Hamilton pitted on Lap 16 to move onto supersofts. Ricciardo had been in undercut range of him and the gap was being monitored back to Leclerc in the Sauber.
Hamilton was battling with an overheating engine due to a body part acting wrongly, so his race was compromised first by having to run a different mode, by having to pit earlier than ideal to make adjustments at his stop. He just cleared Leclerc.
Photo by: Glenn Dunbar / LAT Images
Red Bull reacted and brought Ricciardo in a lap later and with a faster stop he was able to overcut the Mercedes and gain another position to fourth. Red Bull had also covered off any threat from Hamilton to Verstappen by anticipating his stop, seeing the Mercedes mechanics running out into pit lane and came in on the same lap.
This was a reasonable stint length for the tyres they were on, but only half the stint length Hamilton would have been expecting.
The only ray of sunshine for Hamilton was that Ferrari didn’t capitalise on the chance to beat him with Raikkonen. Hamilton was already set to lose his championship lead to Vettel with the order as it was. Moving him another place behind Vettel would have been valuable to Ferrari.
Although the Mercedes was relatively faster on the supersoft tyres, Hamilton wasn’t able to get the gap down to a safe level to be ahead when the Finn pitted. He was behind Ricciardo and not able to run at his own pace.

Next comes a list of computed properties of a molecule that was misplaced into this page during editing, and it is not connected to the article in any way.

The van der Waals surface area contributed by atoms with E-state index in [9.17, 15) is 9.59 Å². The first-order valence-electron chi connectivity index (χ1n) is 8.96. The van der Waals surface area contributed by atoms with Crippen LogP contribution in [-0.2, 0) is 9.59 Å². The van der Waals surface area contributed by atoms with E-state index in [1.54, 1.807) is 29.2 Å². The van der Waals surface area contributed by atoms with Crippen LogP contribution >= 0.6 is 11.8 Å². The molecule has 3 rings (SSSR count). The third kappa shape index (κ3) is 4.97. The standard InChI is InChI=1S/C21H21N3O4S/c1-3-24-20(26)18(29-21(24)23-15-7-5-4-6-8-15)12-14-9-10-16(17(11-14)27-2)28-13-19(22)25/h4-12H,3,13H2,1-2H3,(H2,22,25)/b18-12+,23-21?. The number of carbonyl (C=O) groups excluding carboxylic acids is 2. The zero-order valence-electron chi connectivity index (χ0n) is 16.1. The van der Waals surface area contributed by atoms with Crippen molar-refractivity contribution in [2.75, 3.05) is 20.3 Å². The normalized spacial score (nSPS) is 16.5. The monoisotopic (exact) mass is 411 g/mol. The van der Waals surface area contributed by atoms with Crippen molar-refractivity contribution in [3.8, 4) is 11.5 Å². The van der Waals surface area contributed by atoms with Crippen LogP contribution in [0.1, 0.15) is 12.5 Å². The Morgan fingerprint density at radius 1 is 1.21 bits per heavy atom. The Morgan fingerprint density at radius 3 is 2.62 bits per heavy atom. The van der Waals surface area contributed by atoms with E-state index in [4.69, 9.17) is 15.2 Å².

Ferrari kept Raikkonen out, attempting to do an overcut of both Red Bulls and Hamilton to get the podium, taking advantage of the clear air ahead. He didn’t have the pace to manage it.
But by trying and running longer, he didn’t close out the earlier chance to pit and gain track position on Hamilton and add an extra two points to Vettel’s championship lead.
The peak of his lead was on Lap 30, there were only a few tenths in it, but the gap was there and as Raikkonen didn't appear to be making enough ground to jump three cars, it might have made sense.
Photo by: Andrew Hone / LAT Images
Midfield battle – advantage Renault
This was a good race for the Renault team that showed itself to be clearly the best of the rest behind the top three teams, albeit at some margin.
The cars of Nico Hulkenberg and Carlos Sainz comfortably overcame the Force Indias but they were still lapped, despite using the same upgraded engine as the Red Bull team.
Hulkenberg lost a place to Esteban Ocon on the opening lap, but gained it back in the pits with an overcut, which owed a lot to a problem with the Force India rear jack. Sainz also got ahead of Ocon.
Photo by: Glenn Dunbar / LAT Images
Perez was forced to try a two-stop strategy, pitting on Lap nine but he wasn’t able to make use of it in the second stint as he was held up by Gasly with Leclerc just ahead. In previous years that wouldn’t have been an issue at Montreal but it was a clear illustration of just how tough overtaking was this year, despite three DRS zones.
Meanwhile Leclerc and Alonso had a great battle early on which the younger man initially won, but Alonso managed to pass him with an undercut in the pit stops only to retire the car.
The UBS Race Strategy Report is written by James Allen with input and data from several F1 team strategists and from Pirelli.
Race History Chart
Kindly provided by Williams Martini Racing, click to enlarge
The number of laps is on the horizontal axis; the gap behind the leader is on the vertical axis. A positive sign is an upward curve as the fuel load burns off. A negative sign is the slope declining as the tyre degradation kicks in.
Note the period around Lap 24-27 when Raikkonen is trying to build a gap to the Red Bulls and Hamilton to overcut them. In clear air he doesn’t have Vettel’s pace and also fails to take advantage of the opportunity to take an extra two points off Vettel’s title rival Hamilton by stopping when he still had a safe margin to him.
Tyre Usage Chart